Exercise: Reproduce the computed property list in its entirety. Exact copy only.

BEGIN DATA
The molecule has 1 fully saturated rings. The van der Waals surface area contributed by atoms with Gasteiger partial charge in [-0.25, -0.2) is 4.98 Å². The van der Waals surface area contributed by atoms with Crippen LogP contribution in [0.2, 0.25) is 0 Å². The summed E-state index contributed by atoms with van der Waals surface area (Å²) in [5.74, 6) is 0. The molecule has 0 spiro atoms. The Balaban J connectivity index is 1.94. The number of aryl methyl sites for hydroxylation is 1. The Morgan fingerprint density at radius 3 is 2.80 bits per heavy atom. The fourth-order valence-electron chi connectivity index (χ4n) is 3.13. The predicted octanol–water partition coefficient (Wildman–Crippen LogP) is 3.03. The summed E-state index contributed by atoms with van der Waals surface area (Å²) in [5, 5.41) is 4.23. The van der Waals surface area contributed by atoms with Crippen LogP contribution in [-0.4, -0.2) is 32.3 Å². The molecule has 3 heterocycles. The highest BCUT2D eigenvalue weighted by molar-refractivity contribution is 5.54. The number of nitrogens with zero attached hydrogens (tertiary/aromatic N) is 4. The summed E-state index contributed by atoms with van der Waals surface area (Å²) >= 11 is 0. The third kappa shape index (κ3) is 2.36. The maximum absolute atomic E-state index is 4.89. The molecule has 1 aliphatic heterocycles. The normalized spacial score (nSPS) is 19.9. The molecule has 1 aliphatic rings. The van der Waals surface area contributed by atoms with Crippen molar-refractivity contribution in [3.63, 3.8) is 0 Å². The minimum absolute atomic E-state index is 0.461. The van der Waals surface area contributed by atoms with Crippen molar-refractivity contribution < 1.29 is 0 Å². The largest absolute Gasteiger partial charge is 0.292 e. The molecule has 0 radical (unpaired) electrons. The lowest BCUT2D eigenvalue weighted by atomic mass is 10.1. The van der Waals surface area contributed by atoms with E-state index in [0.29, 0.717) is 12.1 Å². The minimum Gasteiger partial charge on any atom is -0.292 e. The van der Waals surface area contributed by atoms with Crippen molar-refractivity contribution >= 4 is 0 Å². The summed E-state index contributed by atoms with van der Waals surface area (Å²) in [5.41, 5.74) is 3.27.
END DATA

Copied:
The molecule has 1 fully saturated rings. The van der Waals surface area contributed by atoms with Gasteiger partial charge in [-0.25, -0.2) is 4.98 Å². The van der Waals surface area contributed by atoms with Crippen LogP contribution in [0.2, 0.25) is 0 Å². The summed E-state index contributed by atoms with van der Waals surface area (Å²) in [5.74, 6) is 0. The molecule has 0 spiro atoms. The Balaban J connectivity index is 1.94. The number of aryl methyl sites for hydroxylation is 1. The Morgan fingerprint density at radius 3 is 2.80 bits per heavy atom. The fourth-order valence-electron chi connectivity index (χ4n) is 3.13. The predicted octanol–water partition coefficient (Wildman–Crippen LogP) is 3.03. The summed E-state index contributed by atoms with van der Waals surface area (Å²) in [5, 5.41) is 4.23. The van der Waals surface area contributed by atoms with Crippen LogP contribution in [-0.4, -0.2) is 32.3 Å². The molecule has 3 heterocycles. The highest BCUT2D eigenvalue weighted by molar-refractivity contribution is 5.54. The number of nitrogens with zero attached hydrogens (tertiary/aromatic N) is 4. The summed E-state index contributed by atoms with van der Waals surface area (Å²) >= 11 is 0. The third kappa shape index (κ3) is 2.36. The maximum absolute atomic E-state index is 4.89. The molecule has 1 aliphatic heterocycles. The normalized spacial score (nSPS) is 19.9. The molecule has 1 aliphatic rings. The van der Waals surface area contributed by atoms with Crippen molar-refractivity contribution in [3.63, 3.8) is 0 Å². The minimum absolute atomic E-state index is 0.461. The van der Waals surface area contributed by atoms with Crippen molar-refractivity contribution < 1.29 is 0 Å². The largest absolute Gasteiger partial charge is 0.292 e. The molecule has 0 radical (unpaired) electrons. The lowest BCUT2D eigenvalue weighted by atomic mass is 10.1. The van der Waals surface area contributed by atoms with E-state index in [0.29, 0.717) is 12.1 Å². The minimum Gasteiger partial charge on any atom is -0.292 e. The van der Waals surface area contributed by atoms with Crippen molar-refractivity contribution >= 4 is 0 Å². The summed E-state index contributed by atoms with van der Waals surface area (Å²) in [5.41, 5.74) is 3.27.